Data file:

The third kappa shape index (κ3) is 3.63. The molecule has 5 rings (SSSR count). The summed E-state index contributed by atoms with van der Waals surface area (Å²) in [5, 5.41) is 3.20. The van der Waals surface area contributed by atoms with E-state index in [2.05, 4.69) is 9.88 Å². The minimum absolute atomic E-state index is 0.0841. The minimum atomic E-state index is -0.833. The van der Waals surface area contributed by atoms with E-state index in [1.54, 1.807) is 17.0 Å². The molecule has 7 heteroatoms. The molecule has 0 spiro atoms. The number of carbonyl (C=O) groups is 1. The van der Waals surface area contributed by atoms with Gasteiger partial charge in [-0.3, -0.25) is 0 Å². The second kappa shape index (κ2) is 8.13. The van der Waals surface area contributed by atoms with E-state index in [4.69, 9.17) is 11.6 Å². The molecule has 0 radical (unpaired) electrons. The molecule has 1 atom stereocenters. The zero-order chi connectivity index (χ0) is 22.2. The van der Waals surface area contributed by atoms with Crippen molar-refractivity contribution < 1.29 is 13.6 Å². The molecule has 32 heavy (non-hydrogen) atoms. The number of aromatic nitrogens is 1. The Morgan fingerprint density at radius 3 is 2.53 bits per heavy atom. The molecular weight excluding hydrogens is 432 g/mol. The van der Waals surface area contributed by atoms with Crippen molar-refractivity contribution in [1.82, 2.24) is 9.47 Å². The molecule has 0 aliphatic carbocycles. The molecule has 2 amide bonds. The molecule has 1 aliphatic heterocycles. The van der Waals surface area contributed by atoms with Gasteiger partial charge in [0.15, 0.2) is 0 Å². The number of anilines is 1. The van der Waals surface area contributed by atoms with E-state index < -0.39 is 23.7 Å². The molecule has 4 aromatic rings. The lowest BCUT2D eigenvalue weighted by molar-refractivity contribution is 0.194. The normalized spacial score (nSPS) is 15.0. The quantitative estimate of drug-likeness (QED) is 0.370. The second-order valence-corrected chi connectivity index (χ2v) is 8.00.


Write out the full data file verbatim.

The third kappa shape index (κ3) is 3.63. The molecule has 5 rings (SSSR count). The summed E-state index contributed by atoms with van der Waals surface area (Å²) in [5, 5.41) is 3.20. The van der Waals surface area contributed by atoms with E-state index in [2.05, 4.69) is 9.88 Å². The minimum absolute atomic E-state index is 0.0841. The minimum atomic E-state index is -0.833. The van der Waals surface area contributed by atoms with E-state index in [1.54, 1.807) is 17.0 Å². The molecule has 7 heteroatoms. The molecule has 0 spiro atoms. The number of carbonyl (C=O) groups is 1. The van der Waals surface area contributed by atoms with Gasteiger partial charge in [-0.3, -0.25) is 0 Å². The second kappa shape index (κ2) is 8.13. The van der Waals surface area contributed by atoms with E-state index in [4.69, 9.17) is 11.6 Å². The molecule has 0 radical (unpaired) electrons. The molecule has 1 atom stereocenters. The zero-order chi connectivity index (χ0) is 22.2. The van der Waals surface area contributed by atoms with Crippen molar-refractivity contribution < 1.29 is 13.6 Å². The molecule has 32 heavy (non-hydrogen) atoms. The number of aromatic nitrogens is 1. The Morgan fingerprint density at radius 3 is 2.53 bits per heavy atom. The molecular weight excluding hydrogens is 432 g/mol. The van der Waals surface area contributed by atoms with Crippen molar-refractivity contribution in [1.82, 2.24) is 9.47 Å². The molecule has 0 aliphatic carbocycles. The molecule has 2 amide bonds. The molecule has 1 aliphatic heterocycles. The van der Waals surface area contributed by atoms with Gasteiger partial charge in [0.15, 0.2) is 0 Å². The number of anilines is 1. The van der Waals surface area contributed by atoms with E-state index < -0.39 is 23.7 Å². The molecule has 4 aromatic rings. The lowest BCUT2D eigenvalue weighted by molar-refractivity contribution is 0.194. The normalized spacial score (nSPS) is 15.0. The quantitative estimate of drug-likeness (QED) is 0.370. The second-order valence-corrected chi connectivity index (χ2v) is 8.00.